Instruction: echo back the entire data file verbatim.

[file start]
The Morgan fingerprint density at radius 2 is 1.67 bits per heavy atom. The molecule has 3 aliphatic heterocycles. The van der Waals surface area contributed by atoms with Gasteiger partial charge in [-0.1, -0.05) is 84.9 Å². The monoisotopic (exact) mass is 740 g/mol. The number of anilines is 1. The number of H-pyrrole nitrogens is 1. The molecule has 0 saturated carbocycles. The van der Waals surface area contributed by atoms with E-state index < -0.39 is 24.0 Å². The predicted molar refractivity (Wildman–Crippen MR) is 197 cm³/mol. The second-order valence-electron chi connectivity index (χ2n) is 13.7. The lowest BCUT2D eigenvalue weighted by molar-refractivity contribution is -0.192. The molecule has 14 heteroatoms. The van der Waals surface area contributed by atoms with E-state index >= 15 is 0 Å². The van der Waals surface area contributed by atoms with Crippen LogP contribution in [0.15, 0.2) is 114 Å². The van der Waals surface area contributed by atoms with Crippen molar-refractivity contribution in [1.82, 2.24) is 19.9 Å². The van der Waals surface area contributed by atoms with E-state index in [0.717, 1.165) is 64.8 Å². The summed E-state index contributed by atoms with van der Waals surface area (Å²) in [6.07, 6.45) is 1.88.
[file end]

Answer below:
The Morgan fingerprint density at radius 2 is 1.67 bits per heavy atom. The molecule has 3 aliphatic heterocycles. The van der Waals surface area contributed by atoms with Gasteiger partial charge in [-0.1, -0.05) is 84.9 Å². The monoisotopic (exact) mass is 740 g/mol. The number of anilines is 1. The number of H-pyrrole nitrogens is 1. The molecule has 0 saturated carbocycles. The van der Waals surface area contributed by atoms with E-state index < -0.39 is 24.0 Å². The predicted molar refractivity (Wildman–Crippen MR) is 197 cm³/mol. The second-order valence-electron chi connectivity index (χ2n) is 13.7. The lowest BCUT2D eigenvalue weighted by molar-refractivity contribution is -0.192. The molecule has 14 heteroatoms. The van der Waals surface area contributed by atoms with E-state index >= 15 is 0 Å². The van der Waals surface area contributed by atoms with Crippen LogP contribution in [0.15, 0.2) is 114 Å². The van der Waals surface area contributed by atoms with Crippen molar-refractivity contribution in [1.82, 2.24) is 19.9 Å². The van der Waals surface area contributed by atoms with E-state index in [0.717, 1.165) is 64.8 Å². The summed E-state index contributed by atoms with van der Waals surface area (Å²) in [6.07, 6.45) is 1.88.